Extremely Loud Hen

Discussion in 'Chicken Behaviors and Egglaying' started by angelnina, Jun 25, 2008.

  1. angelnina

    angelnina In the Brooder

    May 13, 2008
    Seattle area
    A few weeks ago I purchased two 9 month old laying hens. They are laying well, both are very sweet and seem to like me. Also, both are laying.

    The problem I have is that the Barred Rock is as loud as a rooster (I have backyard chickens)--if not louder at times, and she goes on for hours. A friend of mine who has raised chickens for years has never experienced a hen doing this, and when I was a kid I don't remember anything like it, so I need some advice. She seems to be the guardian of the other hen too. She bawks right along with the RIR as she is laying too. I'm not sure if she just rules the roost or if she could have a problem.

    Oh, and I'm not talking about the typical loud bawking when they're ready to lay or after they lay. This is ongoing at times like a dog barking--for hours. Sometimes it is intermixed with a screeching noise like a parrot, and some grumbling and yapping sounds. The volume is incredible. We have an insulated, well made coop, and you can still hear her in the neighborhood when I put her inside. Sometimes she only does it for a little while, but some days (like today) she is relentless. She appears healthy and allows me to go right to her and pick her up. She eats her layers feed, oyster shell, and my fresh lettuce and watermelon. She also free ranges and eats bugs and worms around my yard. In other words, all seems well healthwise.

    Any thoughts?

  2. lfoose

    lfoose Songster

    Oct 1, 2007
    Medina, OH
    Is it possible she is lonely or that she is trying to tell you there is something wrong w/the other hen? I have a BR that can be mouthy but it's usually when she is waiting for me to come into the coop or at bedtime.
  3. speckledhen

    speckledhen Intentional Solitude

    You say this as I listen to my BR Lexie do her "Woody Woodpecker cackle". And she hasn't even gotten on a nest yet today. She goes on and on sometimes.
  4. Buff Hooligans

    Buff Hooligans Scrambled

    Jun 11, 2007
    Your picture definitely puts a visual with your description ! Don't know what to advise you... I don't know why some yell for long stretches at a time. Maybe she's just young, and being new to your yard and neighborhood creatures, is easily alarmed by every little thing. Maybe she'll mellow as she gets used to her new digs, and gets older.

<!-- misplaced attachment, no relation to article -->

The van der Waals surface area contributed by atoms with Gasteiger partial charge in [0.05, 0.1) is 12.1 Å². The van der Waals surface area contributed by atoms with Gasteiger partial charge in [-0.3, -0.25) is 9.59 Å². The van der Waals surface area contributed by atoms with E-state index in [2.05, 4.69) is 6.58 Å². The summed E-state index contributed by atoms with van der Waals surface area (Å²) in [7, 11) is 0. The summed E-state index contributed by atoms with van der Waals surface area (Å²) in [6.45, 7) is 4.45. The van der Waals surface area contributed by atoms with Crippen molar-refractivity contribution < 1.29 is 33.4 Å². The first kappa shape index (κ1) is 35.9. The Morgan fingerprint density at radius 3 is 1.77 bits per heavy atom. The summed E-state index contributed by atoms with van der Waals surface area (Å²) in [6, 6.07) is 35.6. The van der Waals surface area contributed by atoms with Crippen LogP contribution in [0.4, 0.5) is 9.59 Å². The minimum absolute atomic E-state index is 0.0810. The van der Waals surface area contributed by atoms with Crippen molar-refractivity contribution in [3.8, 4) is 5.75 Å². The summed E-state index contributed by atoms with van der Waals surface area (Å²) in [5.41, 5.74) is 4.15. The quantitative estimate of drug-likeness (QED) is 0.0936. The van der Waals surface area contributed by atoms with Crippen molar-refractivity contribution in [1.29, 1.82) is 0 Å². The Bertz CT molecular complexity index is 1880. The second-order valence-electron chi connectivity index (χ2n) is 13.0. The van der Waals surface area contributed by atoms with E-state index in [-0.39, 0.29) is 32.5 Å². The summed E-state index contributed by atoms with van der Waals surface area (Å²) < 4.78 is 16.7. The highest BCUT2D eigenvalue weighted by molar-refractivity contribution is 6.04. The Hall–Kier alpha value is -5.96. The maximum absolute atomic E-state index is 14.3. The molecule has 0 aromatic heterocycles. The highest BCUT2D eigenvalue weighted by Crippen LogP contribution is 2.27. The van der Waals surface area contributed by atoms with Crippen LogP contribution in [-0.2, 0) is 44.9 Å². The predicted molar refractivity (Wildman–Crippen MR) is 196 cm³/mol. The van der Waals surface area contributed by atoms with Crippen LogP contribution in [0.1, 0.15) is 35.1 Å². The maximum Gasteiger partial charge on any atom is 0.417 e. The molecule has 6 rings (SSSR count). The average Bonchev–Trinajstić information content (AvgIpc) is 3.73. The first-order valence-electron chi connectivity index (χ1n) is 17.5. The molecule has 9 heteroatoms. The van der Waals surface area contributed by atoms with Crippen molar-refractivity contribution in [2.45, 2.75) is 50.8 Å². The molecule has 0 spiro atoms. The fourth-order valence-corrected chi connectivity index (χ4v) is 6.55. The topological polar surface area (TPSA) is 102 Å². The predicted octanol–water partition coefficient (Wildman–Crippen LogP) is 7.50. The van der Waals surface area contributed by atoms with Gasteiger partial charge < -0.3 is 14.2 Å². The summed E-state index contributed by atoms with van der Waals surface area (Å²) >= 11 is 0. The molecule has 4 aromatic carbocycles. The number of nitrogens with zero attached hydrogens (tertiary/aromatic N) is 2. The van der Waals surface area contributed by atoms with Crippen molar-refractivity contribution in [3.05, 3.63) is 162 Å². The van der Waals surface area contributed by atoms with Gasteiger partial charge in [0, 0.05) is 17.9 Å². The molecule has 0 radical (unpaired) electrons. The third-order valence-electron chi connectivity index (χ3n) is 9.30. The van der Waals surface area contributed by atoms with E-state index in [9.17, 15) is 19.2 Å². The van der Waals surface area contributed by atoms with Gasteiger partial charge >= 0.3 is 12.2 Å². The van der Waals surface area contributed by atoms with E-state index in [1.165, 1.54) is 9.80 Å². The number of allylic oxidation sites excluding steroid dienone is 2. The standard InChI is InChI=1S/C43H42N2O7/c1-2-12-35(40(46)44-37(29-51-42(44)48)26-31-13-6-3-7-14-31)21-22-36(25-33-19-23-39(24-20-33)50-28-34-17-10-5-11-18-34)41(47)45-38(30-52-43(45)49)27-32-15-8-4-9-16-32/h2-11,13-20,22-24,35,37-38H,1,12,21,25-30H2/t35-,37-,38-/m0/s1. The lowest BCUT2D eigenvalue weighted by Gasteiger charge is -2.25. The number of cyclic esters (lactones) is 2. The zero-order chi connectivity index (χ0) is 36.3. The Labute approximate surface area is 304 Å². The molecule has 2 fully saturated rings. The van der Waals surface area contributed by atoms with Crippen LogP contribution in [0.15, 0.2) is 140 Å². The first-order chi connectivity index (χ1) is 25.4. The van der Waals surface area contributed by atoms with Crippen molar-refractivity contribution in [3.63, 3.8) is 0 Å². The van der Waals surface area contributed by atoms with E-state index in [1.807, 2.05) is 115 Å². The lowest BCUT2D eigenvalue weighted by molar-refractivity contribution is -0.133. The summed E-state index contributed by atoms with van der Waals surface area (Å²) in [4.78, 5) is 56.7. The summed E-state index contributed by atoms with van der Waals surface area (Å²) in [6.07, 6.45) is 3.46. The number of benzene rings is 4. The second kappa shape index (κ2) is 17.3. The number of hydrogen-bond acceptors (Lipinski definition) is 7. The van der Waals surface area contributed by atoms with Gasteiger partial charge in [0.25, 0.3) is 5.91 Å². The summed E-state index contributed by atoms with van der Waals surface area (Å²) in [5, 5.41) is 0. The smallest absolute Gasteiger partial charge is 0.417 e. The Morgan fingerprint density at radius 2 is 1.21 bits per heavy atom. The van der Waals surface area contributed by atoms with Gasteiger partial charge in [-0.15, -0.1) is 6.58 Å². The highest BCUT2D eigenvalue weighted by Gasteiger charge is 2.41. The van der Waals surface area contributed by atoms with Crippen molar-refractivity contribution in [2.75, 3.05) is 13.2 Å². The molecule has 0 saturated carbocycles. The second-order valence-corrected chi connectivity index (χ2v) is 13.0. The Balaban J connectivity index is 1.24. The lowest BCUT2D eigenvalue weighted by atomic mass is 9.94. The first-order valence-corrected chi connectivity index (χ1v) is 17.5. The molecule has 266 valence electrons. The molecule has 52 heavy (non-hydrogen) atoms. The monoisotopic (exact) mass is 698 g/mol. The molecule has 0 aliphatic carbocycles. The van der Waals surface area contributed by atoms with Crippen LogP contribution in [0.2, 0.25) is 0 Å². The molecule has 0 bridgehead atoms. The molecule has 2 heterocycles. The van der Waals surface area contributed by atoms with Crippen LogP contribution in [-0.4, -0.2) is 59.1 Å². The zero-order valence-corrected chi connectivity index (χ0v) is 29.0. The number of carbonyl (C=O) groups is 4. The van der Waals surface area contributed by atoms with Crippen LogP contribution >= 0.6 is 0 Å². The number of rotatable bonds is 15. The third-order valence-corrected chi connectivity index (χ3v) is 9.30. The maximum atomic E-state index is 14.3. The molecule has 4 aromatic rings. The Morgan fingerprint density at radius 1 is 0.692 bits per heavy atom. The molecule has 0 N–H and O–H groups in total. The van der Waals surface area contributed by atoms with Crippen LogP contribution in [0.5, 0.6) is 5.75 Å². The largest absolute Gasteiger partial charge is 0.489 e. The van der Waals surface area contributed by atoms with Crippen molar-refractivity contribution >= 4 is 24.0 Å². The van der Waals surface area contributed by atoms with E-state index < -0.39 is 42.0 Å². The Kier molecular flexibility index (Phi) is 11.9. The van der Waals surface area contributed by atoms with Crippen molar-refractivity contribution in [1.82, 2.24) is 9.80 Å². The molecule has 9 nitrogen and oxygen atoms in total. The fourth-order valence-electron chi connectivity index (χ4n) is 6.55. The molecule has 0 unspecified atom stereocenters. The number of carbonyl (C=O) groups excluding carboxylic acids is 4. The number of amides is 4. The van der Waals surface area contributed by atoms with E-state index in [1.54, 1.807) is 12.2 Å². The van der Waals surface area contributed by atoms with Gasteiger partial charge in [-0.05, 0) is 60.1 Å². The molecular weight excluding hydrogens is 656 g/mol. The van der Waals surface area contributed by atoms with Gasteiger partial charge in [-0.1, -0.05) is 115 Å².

Last edited: Jun 25, 2008
  5. angelnina

    angelnina In the Brooder

    May 13, 2008
    Seattle area
    I'd never thought about her being lonely. The 9 week olds are in the coop but we keep them separated (now with a wire wall) and she only has the RIR (Mama hen) with her.

    When the rock first moved in she was very aggressive with the RIR (she actually pecked her head so hard she drew blood), but now she seems to be used to us and her new surroundings and hasn't tried to hurt the RIR again. They both came from the same flock--my vet's flock, and have been well cared for. I was thinking the stress of the move might have freaked her out causing her to attack the RIR.

    They seem to really enjoy one another now. I'm watching them as I write this and they are side by side on the coop ramp. They're very sweet. Of course, like a sleeping baby, when they're quiet they look so sweet but when they're up screaming all night it's stressful! ha!
  6. silkiechicken

    silkiechicken Staff PhD

    If you just got them, they could be still making a rukus getting used to the area and your nosiest one could be the top hen. Could they be used to free ranging at their previous home and so want out? Some hens can be picky. Hopefully they quiet down for you.
  7. kinnip

    kinnip Songster

    Feb 24, 2008
    Carrollton, GA
    ALL of my critters make a lot of noise and it's my fault. When they get to hollering I come running. To make matters worse, I have a habit of talking, or hollering, back at them. Sometimes I don't even notice I'm doing it. I'l just be plugging along, doing some gardening or cleaning and they start to yelling, so I start yelling with them. Then my BF stops me and reminds me that they'll never be quiet if I don't shut up first. Like owner, like pet.
  8. supdude

    supdude In the Brooder

    Jun 13, 2008
    New Orleans, LA
    your chicken has that expression my leghorn has, like something just offended her and shes in disbelief lol.
  9. Davaroo

    Davaroo Poultry Crank

    Feb 4, 2007
    Leesville, SC
    She's turned alpha. I love that picture.

    In the absence of a male, some hens will adopt the male's position in the flock - as the alpha or head honcho. They'll fight and carry on and screech (hen crowing) and in general become as raucous as any male. Whether the flock is 2 or 20, this can happen without a male in the mix. I once had 4 Buff Orpington femmes, one of which was a real alpha terror. This is why I chuckle when some new urban newbie wants to know which breeds are "quiet and tame."

    Some of this may be moving in jitters, but I think not. You said that it has just started - I say that after 2 weeks, she's gotten comfortable in her surroundings and is now asserting herself.

    The likeliest solution is to get her some more competition by moving in some more birds. The pecking order will be forced to re-establish, and she may not be top dog anymore. The bet is that she'll lose her apex position and the new alpha won't be as rowdy as her. Unfortunately, the behavior has become ingrained and she may never completely stop.
    She may win the pecking order shuffle, too, and remain alpha. That is a distinct possibility.
    But, it IS a pretty good bet that with some more flockmates around, she'll have more to keep her busy.

    One can hope, anyway....
    Last edited by a moderator: Jun 26, 2008

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